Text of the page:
Is the relay tied to +12 V, and you are switching the ground side, or is it grounded and you have to drive it with +12 V?

    ak
     
  11. WJ2002

    WJ2002

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    Jan 30, 2017
    Thanks for the advice so far guys, really useful stuff.

    I spoke to one of the engineers at work today who also advised the use of a driver transistor.

    The coil side of the relay will be permanently grounded and the 555 will be providing the 12v trigger to activate it. On the switch side it will be switching the 12V rail. Is that what you're asking ?
     
  12. CDRIVE

    CDRIVE Hauling 10' pipe on a Trek Shift3

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    Is this carved in stone or can it be modified with one end of the coil hard wired to +12V?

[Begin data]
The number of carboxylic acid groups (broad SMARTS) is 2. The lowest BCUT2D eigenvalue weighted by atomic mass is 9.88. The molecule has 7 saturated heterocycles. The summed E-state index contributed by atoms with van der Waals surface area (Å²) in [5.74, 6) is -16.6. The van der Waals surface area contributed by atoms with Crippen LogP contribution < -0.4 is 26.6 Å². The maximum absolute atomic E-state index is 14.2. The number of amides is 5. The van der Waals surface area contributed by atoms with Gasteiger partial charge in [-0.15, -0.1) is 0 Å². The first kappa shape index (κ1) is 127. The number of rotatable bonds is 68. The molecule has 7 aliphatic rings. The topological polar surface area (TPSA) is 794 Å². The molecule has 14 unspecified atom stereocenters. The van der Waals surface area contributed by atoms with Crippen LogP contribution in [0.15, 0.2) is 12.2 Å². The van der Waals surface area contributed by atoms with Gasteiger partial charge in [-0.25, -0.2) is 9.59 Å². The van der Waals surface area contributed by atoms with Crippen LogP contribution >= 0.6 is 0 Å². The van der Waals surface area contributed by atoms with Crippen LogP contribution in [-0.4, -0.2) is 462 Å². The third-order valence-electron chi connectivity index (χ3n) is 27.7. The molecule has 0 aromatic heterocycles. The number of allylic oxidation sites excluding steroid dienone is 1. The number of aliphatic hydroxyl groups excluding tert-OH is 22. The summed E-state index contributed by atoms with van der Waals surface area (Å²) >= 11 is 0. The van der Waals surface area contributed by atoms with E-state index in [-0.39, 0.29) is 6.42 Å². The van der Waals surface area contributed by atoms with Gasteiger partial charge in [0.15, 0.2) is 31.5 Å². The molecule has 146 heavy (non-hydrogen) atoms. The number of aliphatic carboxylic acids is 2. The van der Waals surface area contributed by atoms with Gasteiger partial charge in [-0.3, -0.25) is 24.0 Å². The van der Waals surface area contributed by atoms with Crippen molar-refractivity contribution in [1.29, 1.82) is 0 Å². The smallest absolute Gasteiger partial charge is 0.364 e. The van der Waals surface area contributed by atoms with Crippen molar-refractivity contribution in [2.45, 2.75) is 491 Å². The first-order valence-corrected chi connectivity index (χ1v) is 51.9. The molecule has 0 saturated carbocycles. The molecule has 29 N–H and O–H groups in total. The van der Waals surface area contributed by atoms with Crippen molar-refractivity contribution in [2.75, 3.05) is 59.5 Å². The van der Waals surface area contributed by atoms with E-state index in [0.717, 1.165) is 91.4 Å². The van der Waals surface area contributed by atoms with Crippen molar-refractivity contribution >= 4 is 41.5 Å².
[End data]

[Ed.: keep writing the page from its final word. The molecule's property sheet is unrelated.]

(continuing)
Chris
     
  13. WJ2002

    WJ2002

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    Jan 30, 2017
    Hi CDRIVE. No, nothing is set in stone.

    I'm here to be advised. I have no set ideas, so go ahead. I just assumed that would make sense, but am open to all suggestions.

    Thanks
    Wayne
     
  14. CDRIVE

    CDRIVE Hauling 10' pipe on a Trek Shift3

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    May 8, 2012
    I asked because switching the relay coil to GND (low side switching) affords configuring the transistor as a common emitter amplifier. When saturated It will deliver nearly full battery voltage to the relay coil.

    Chris